A Putnam Institute research paper, Defined contribution plans: Missing the forest for the trees?, shows that a number of variables are at work in determining plan effectiveness, including deferral rates and plan design, asset allocation, rebalancing behavior, and individual fund performance. Putnam contends that the industry would do well to bear in mind this hierarchy when considering ways to boost retirement preparedness.
“As we look at the progress participants are making toward securing a better retirement savings outcome, deferral rates are one of the most important factors to stress, whether in communication to participants about how to accumulate more wealth or in restructuring DC plans for better saving and investing success,” W. Van Harlow, Ph.D., CFA, director of research at the Putnam Institute, wrote in the paper.
While it is not surprising that if a person saves and invests more, he might be more likely to accumulate greater wealth, but the study found the size of the difference in terminal wealth can be dramatic. As an individual’s contribution increases from 3% of income to 4%, 6%, and 8%, the final balance after 29 years jumps from $136,000 to $181,000, $272,000, and $334,000, respectively.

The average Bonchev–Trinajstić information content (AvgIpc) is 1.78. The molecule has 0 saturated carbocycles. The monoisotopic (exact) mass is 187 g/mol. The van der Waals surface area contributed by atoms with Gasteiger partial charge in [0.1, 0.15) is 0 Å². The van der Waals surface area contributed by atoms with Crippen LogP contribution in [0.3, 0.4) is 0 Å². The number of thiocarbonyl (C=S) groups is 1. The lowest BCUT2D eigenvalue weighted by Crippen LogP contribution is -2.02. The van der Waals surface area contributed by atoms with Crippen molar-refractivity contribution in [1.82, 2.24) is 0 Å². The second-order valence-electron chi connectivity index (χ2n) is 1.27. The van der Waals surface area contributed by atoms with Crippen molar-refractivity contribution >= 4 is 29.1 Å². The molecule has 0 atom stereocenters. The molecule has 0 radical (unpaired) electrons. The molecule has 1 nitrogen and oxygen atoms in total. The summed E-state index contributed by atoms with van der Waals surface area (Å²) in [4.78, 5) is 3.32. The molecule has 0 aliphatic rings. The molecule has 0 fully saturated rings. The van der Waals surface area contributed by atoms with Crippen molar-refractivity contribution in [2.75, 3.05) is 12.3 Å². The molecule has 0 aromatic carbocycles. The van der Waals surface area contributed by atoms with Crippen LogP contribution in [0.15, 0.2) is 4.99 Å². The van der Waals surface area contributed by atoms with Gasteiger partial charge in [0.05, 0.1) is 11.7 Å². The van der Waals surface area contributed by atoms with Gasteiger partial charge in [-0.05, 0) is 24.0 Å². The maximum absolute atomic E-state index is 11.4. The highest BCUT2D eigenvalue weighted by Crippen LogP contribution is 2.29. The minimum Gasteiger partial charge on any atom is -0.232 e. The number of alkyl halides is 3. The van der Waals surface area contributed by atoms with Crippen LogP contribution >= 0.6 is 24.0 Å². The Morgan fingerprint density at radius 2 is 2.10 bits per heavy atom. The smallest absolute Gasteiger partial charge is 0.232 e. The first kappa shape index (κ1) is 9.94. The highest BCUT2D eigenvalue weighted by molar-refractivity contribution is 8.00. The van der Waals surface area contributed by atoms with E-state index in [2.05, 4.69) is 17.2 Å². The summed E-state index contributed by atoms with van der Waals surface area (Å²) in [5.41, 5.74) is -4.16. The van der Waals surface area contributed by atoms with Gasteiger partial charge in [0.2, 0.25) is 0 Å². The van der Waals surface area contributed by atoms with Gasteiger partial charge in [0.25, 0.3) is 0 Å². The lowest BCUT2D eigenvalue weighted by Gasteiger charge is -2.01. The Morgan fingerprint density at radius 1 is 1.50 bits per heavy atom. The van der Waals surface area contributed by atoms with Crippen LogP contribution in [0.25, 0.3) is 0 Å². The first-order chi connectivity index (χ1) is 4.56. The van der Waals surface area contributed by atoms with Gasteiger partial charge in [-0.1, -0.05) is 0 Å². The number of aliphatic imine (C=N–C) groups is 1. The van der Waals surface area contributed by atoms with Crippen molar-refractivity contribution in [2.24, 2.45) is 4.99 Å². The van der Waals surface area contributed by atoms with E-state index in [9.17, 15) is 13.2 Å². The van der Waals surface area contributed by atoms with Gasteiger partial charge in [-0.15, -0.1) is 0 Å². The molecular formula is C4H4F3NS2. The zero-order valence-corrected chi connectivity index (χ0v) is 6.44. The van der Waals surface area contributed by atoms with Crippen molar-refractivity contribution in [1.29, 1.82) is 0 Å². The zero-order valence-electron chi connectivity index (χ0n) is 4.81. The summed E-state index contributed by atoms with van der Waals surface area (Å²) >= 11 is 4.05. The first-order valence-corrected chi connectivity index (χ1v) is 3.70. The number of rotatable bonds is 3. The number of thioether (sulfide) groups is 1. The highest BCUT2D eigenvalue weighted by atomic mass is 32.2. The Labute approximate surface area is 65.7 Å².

Even a 4% deferral—which represents a 1% increase that does not take advantage of the plan’s full matching contribution—would have a wealth accumulation impact 30% larger than the “crystal ball” fund selection strategy, nearly 100% larger than the growth allocation strategy, and approximately 2,000% larger than rebalancing. “Putting deferral rate changes in these terms, the performance of underlying funds and rebalancing, in particular, appear to become far less meaningful when compared with the impact of higher deferral rates,” Harlow noted.
The study data suggest that focusing on helping eligible employees enroll and/or increase their deferrals into their DC plan is an effective way to help boost wealth accumulation potential. Therefore, Putnam says services such as auto-enrollment and auto-deferral increases are two critical best practices that plan sponsors should consider implementing.
According to the paper, a qualified automatic contribution arrangement (QACA) that increases an individual participant’s deferral rates from 3% to 10% by one percentage point annually—and then maintains a 10% deferral rate thereafter—would have roughly the same impact as an 8% deferral rate over the 29-year time frame employed in the study. “Clearly, auto-escalation features can play a vital role in helping secure substantially higher savings for plan participants, particularly the majority of savers who have historically tended to participate passively in their plans,” Harlow said.The research paper is available here.